During this disquieting time of quarantine and self-isolation, it seems that more people are taking advantage of the beauty found along the hiking trails of our state and county parks, where they are finding some much-needed peace and entertainment. The forest is a place for both seasoned nature lovers and new hikers to discover so much about the world around them; how can we ensure that these spaces continue to be full of adventure and education, especially during such a sharp increase in traffic? Before you head back out on your next walk through the woods, we at Duke Farms encourage you to give these points some thought, so that we can all get the most out of our adventures!
Without the red blazes on the tree telling you the trail curves up and to the right, it would be easy to get lost by following the fake trail that people have worn down on the left!
Let the blazes lead the way!
State and county park staff work hard to create dynamic, picturesque, and - most importantly - safe trails for visitors to follow; they make sure the trails are passable and that the blazes are easy to follow. Blazes are usually colors and/or shapes that are marked along a trail and it is truly vital that you follow them, not just for your safety, but for the safety of the plants and animals that live along the trail. The truth of the matter is that every time you visit a forest, you are visiting the home of countless animals and plants that deserve to have their lives and spaces respected. It is not uncommon to see shortcuts worn into the parts of the forest floor between trails, but this means that whatever young and delicate plants or small animal dens were there have been trampled on and destroyed. That leads to my next point:Slow down and take a look at what lives right up against a trail. What beautiful flowers or tiny animals are right at your feet?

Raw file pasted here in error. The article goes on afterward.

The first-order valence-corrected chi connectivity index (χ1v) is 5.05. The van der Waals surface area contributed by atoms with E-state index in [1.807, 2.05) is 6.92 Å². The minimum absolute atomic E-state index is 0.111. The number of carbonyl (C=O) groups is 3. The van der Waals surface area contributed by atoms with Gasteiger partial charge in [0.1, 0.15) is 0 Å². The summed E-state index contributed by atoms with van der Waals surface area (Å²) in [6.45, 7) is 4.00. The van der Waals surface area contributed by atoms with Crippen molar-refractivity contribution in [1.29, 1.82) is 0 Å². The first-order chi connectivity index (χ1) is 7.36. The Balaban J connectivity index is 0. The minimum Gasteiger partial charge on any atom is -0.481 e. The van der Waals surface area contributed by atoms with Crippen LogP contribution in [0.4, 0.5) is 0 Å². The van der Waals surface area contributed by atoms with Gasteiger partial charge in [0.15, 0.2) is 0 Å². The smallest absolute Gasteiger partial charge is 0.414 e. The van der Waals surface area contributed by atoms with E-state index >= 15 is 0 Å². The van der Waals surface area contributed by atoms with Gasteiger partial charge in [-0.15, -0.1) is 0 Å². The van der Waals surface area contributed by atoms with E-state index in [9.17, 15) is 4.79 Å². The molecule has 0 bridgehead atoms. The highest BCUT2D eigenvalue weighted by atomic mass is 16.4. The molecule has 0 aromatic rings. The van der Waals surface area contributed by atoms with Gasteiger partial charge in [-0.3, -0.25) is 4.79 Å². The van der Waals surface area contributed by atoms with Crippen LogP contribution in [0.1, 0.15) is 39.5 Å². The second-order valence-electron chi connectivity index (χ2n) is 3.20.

Spring has sprung and the forest is young!
I’m writing this message to you in May, the height of baby season! No matter where you are, during the spring and summer months there are so many more young lives to welcome into the world; the raccoons are foraging overtime to feed the kits in their dens, the ferns are unfurling their delicate leaves and reaching toward the sun, the bees are tirelessly bringing nectar home to all the new members of their hives. The trails that humans have made wind their way through all of this life, and if you stray off the designated path you open yourself up to problems: trails are typically kept clear of hazards such as poison ivy or unstable ground and animals will usually avoid building a den or hive too close to human activity. Staying on the trails is the easiest way to protect yourself and the delicate environment that you are visiting!
There is a great big world out there, with enough space for you to enjoy even while social distancing! What will you discover on your next adventure? And please don’t forget to mask up!